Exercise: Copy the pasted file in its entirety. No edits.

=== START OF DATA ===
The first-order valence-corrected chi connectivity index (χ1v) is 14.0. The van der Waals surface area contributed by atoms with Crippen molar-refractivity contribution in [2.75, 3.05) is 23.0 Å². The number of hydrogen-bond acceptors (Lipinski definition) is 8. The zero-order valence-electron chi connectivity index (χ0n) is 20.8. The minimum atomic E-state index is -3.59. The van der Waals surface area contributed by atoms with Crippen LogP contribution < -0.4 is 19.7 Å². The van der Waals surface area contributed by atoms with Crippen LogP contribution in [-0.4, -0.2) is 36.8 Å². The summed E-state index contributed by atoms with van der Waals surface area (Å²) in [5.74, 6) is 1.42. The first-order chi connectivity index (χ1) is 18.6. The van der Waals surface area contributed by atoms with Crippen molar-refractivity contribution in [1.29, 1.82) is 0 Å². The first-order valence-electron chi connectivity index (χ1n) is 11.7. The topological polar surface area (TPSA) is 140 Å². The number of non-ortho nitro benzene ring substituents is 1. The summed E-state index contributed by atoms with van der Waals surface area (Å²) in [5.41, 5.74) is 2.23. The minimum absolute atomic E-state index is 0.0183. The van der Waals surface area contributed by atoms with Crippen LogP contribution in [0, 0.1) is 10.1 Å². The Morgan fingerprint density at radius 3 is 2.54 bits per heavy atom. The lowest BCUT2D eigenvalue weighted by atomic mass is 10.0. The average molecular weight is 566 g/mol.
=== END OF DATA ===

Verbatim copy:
The first-order valence-corrected chi connectivity index (χ1v) is 14.0. The van der Waals surface area contributed by atoms with Crippen molar-refractivity contribution in [2.75, 3.05) is 23.0 Å². The number of hydrogen-bond acceptors (Lipinski definition) is 8. The zero-order valence-electron chi connectivity index (χ0n) is 20.8. The minimum atomic E-state index is -3.59. The van der Waals surface area contributed by atoms with Crippen LogP contribution < -0.4 is 19.7 Å². The van der Waals surface area contributed by atoms with Crippen LogP contribution in [-0.4, -0.2) is 36.8 Å². The summed E-state index contributed by atoms with van der Waals surface area (Å²) in [5.74, 6) is 1.42. The first-order chi connectivity index (χ1) is 18.6. The van der Waals surface area contributed by atoms with Crippen molar-refractivity contribution in [1.29, 1.82) is 0 Å². The first-order valence-electron chi connectivity index (χ1n) is 11.7. The topological polar surface area (TPSA) is 140 Å². The number of non-ortho nitro benzene ring substituents is 1. The summed E-state index contributed by atoms with van der Waals surface area (Å²) in [5.41, 5.74) is 2.23. The minimum absolute atomic E-state index is 0.0183. The van der Waals surface area contributed by atoms with Crippen LogP contribution in [0, 0.1) is 10.1 Å². The Morgan fingerprint density at radius 3 is 2.54 bits per heavy atom. The lowest BCUT2D eigenvalue weighted by atomic mass is 10.0. The average molecular weight is 566 g/mol.